Skip to main content

Oak plus turtles = habitat rehabilitation in Lot M McMaster


There's a proverb that “The best time to plant a tree was 20 years ago. The second best time is now.”

Here's an oak sapling planted in the now naturalized buffer zone between Lot M parking and Ancaster creek.  In the back ground you can see the small orange flags marking newly created turtle habitat, sandy mounds where females turtles can lay eggs.

The spring will reveal how well this new habitat will do. Fingers crossed for success! 

Thanks to Reyna Matties for the photo. 

Comments

Popular posts from this blog

Turtle Trouble on World Turtle Day

A new virus infecting the local turtle population, road mortality as cars and trucks continue their shell-crushing trips down Cootes Drive.

Yes, it's WORLD TURTLE DAYand things are admittedly pretty bad for our slow-moving reptile friends.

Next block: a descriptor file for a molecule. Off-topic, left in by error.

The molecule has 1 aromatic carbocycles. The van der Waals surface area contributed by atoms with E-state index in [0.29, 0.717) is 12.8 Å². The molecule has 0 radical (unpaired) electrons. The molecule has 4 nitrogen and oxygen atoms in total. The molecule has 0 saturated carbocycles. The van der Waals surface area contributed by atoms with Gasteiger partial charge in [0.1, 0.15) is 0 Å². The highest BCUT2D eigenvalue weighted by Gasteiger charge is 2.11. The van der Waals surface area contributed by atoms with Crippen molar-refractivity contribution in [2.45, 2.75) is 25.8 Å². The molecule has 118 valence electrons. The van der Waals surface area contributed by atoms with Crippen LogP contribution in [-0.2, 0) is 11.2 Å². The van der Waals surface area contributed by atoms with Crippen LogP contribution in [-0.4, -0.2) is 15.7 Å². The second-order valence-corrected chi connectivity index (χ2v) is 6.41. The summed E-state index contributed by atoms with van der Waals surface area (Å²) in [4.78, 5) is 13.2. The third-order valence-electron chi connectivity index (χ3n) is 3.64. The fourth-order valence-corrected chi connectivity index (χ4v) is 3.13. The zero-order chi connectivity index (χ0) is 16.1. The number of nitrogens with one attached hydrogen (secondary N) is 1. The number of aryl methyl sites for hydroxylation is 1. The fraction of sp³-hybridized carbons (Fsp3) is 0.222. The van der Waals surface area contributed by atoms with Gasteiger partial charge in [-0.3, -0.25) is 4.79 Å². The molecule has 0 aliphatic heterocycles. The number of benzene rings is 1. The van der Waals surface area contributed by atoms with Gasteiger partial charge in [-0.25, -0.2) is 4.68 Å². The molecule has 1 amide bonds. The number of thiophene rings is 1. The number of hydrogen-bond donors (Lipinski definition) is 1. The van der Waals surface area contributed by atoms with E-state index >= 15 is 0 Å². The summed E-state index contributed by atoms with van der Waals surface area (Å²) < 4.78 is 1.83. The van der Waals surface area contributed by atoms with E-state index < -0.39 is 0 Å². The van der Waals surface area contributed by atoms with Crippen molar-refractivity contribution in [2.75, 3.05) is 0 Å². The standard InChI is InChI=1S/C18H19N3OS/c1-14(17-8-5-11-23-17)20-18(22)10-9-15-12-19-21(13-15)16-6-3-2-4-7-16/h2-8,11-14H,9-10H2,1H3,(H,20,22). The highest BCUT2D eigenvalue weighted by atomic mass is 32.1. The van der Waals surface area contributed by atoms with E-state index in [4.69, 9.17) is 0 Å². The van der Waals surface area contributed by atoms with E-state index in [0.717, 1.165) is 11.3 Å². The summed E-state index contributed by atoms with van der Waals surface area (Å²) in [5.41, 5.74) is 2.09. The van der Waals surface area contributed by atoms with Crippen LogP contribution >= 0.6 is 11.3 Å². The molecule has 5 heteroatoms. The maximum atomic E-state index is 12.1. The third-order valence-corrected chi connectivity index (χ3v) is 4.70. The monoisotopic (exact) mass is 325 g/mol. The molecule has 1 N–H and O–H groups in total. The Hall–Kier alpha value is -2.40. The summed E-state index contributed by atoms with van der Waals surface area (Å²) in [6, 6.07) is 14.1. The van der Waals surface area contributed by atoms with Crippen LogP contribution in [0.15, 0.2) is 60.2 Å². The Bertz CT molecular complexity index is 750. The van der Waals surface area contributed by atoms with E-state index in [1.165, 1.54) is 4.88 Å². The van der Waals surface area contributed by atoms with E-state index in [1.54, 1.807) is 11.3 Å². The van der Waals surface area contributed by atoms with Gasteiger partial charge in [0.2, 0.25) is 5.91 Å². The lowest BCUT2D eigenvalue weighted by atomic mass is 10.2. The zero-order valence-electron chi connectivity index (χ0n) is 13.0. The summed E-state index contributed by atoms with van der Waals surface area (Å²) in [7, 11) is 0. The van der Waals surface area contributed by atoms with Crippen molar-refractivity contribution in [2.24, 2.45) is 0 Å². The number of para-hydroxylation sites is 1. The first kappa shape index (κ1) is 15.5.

That means it's time to make some changes!
Why not start with things we can easily control, like our own behaviour. Driving along Cootes?

Pledge now to use an alternate route
(click on the link above to take the pledge!)
A minute or two will save lives!





Coldspring Valley History Hike: Water Innovation Week

We're heading back out to share the history of this former floodplain/nature sanctuary, and take a look at the rehabilitated future of this contested site in McMaster's west campus. Can we really depave Paradise? It's happening!

Register on Eventbrite: http://bit.ly/waterweekwalk2017 (by donation)




History Hike in West Campus Tuesday, September 11 at 2pm

We're going on a hike to introduce McMaster students (and any other interested participants) to this former RBG Coldspring Valley Nature Sanctuary and coldwater creek floodplain  - currently a parking lot - to examine the past, present and future of this place that is undergoing an important ecological transformation.
Tour Leaders Dan Coleman (English Professor and author of Yardwork: A Biography of an Urban Place)Randy Kay (Restore Cootes)Judy Major-Girardin (School of the Arts)